Athol officials hope workshop can lead to updated downtown design guidelines

Town officials hope that a workshop to be held on Tuesday, March 12, can lay the foundation for a new set of design guidelines for Athol’s downtown. 

Town officials hope that a workshop to be held on Tuesday, March 12, can lay the foundation for a new set of design guidelines for Athol’s downtown.  FILE PHOTO

Ragnarok Tattoo at 357 Main St. in Athol is cited as a model for a traditional storefront.

Ragnarok Tattoo at 357 Main St. in Athol is cited as a model for a traditional storefront. FILE PHOTO/PAUL FRANZ

By GREG VINE

For the Athol Daily News

Published: 03-10-2024 5:00 PM

ATHOL – The Downtown Vitality Committee is sponsoring a workshop on March 12 to lay the groundwork for establishing new design guidelines for downtown businesses.

Emily Keys Innes, president of Innes Associates Ltd. of Newburyport, will present observations made by her and her staff during visits to downtown Athol, along with suggestions for updating design guidelines developed nearly three decades ago on behalf of the now-defunct Athol Downtown Partnership.

The firm’s services were secured through a $25,000 grant from the Community One Stop for Growth program, which is overseen by the state Executive Office of Economic Development.

“After the general presentation, anybody from the public who attends will be able to say what they think makes for an attractive downtown, an attractive pedestrian setting and atmosphere,” said Planning and Development Director Eric Smith. “And that includes signage, storefronts, public amenities, things like that.”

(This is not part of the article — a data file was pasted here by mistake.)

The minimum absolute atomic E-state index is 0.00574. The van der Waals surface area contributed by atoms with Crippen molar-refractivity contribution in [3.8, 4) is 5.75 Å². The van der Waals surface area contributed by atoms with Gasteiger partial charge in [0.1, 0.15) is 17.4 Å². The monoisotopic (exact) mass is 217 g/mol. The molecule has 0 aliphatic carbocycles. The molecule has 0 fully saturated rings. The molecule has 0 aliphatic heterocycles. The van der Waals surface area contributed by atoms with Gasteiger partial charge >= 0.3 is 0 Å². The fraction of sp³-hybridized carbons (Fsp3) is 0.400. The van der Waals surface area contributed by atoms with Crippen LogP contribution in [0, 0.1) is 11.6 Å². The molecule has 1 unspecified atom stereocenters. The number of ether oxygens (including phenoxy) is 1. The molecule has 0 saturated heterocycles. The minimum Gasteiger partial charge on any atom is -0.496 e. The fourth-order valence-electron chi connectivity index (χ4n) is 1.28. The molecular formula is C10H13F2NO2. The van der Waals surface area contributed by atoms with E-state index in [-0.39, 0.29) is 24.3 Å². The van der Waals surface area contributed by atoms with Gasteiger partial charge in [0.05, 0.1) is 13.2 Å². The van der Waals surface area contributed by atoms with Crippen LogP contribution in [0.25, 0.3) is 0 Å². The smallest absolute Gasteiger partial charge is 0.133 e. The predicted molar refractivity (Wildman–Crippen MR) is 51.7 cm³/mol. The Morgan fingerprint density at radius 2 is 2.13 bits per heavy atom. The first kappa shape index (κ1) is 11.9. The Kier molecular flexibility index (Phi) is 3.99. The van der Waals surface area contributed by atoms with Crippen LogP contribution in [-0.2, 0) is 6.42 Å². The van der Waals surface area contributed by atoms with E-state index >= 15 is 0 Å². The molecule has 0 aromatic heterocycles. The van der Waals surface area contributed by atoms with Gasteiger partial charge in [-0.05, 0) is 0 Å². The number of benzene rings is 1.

Asked what the town hopes to accomplish by establishing new guidelines, Smith said the town’s existing ones date from September 1997 and are no longer being used. How the new guidelines will be used, he continued, is still to be determined.

“Right now we can try to create a new sign and facade program,” he continued, “but we would have to allocate the money for that. Right now, CDBGs (Community Development Block Grants) are focused on infrastructure, but we can try to find a way, find other sources to do that somehow.”

A sign and facade program would provide some level of funding to help businesses bring their signage into compliance with established guidelines.

Smith said the new guidelines could also be used to establish a design review process for new development and new businesses that wish to locate to the downtown area.

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“Especially for the people in the Downtown Vitality Committee,” said Smith, “they’d like to see our downtown maintained as an attractive looking community asset. As new businesses fill in downtown they’d like to see the whole place using more traditional elements; more traditional signage to more open, transparent window space, inviting storefronts. Design criteria can be given to businesses as they open here and hopefully they’ll follow that.”

Smith cited Ragnarok Tattoo Company at 357 Main St. as “a model of how a traditional storefront could look.” One of downtown Athol’s newer businesses, Ragnarok opened its doors in April of last year.

Smith also said that businesses that decide against following new design guidelines will not be subject to fines or other sanctions.

“Design guidelines are exactly that—guidelines,” he stressed, “at least at this point in time. Unless elements of those guidelines get incorporated into the site plan review process, which they’re not at this point in time, there certainly won’t be any fines because, again, there just guidelines.”

The Workshop for Downtown Design takes place from 6-7:30 p.m. at Athol Public Library.

Greg Vine can be reached at gvineadn@gmail.com.